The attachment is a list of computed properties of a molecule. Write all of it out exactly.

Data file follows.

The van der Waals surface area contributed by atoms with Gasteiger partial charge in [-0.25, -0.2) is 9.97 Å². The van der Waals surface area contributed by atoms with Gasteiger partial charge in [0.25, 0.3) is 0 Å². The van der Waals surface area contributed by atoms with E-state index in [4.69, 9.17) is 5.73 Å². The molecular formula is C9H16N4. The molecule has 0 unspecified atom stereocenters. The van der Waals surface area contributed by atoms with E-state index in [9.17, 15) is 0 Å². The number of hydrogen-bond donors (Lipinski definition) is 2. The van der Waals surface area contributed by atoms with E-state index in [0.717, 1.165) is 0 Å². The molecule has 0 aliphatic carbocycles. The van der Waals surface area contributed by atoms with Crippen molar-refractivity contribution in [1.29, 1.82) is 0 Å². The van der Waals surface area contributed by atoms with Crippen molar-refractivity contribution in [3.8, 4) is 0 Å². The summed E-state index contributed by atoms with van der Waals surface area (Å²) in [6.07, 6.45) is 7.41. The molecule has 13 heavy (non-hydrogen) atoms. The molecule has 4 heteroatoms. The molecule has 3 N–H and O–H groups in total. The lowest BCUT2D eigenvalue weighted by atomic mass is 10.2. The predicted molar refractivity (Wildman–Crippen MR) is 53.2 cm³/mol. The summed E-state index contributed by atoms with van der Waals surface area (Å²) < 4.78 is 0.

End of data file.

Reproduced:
The van der Waals surface area contributed by atoms with Gasteiger partial charge in [-0.25, -0.2) is 9.97 Å². The van der Waals surface area contributed by atoms with Gasteiger partial charge in [0.25, 0.3) is 0 Å². The van der Waals surface area contributed by atoms with E-state index in [4.69, 9.17) is 5.73 Å². The molecular formula is C9H16N4. The molecule has 0 unspecified atom stereocenters. The van der Waals surface area contributed by atoms with E-state index in [9.17, 15) is 0 Å². The number of hydrogen-bond donors (Lipinski definition) is 2. The van der Waals surface area contributed by atoms with E-state index in [0.717, 1.165) is 0 Å². The molecule has 0 aliphatic carbocycles. The van der Waals surface area contributed by atoms with Crippen molar-refractivity contribution in [1.29, 1.82) is 0 Å². The van der Waals surface area contributed by atoms with Crippen molar-refractivity contribution in [3.8, 4) is 0 Å². The summed E-state index contributed by atoms with van der Waals surface area (Å²) in [6.07, 6.45) is 7.41. The molecule has 13 heavy (non-hydrogen) atoms. The molecule has 4 heteroatoms. The molecule has 3 N–H and O–H groups in total. The lowest BCUT2D eigenvalue weighted by atomic mass is 10.2. The predicted molar refractivity (Wildman–Crippen MR) is 53.2 cm³/mol. The summed E-state index contributed by atoms with van der Waals surface area (Å²) < 4.78 is 0.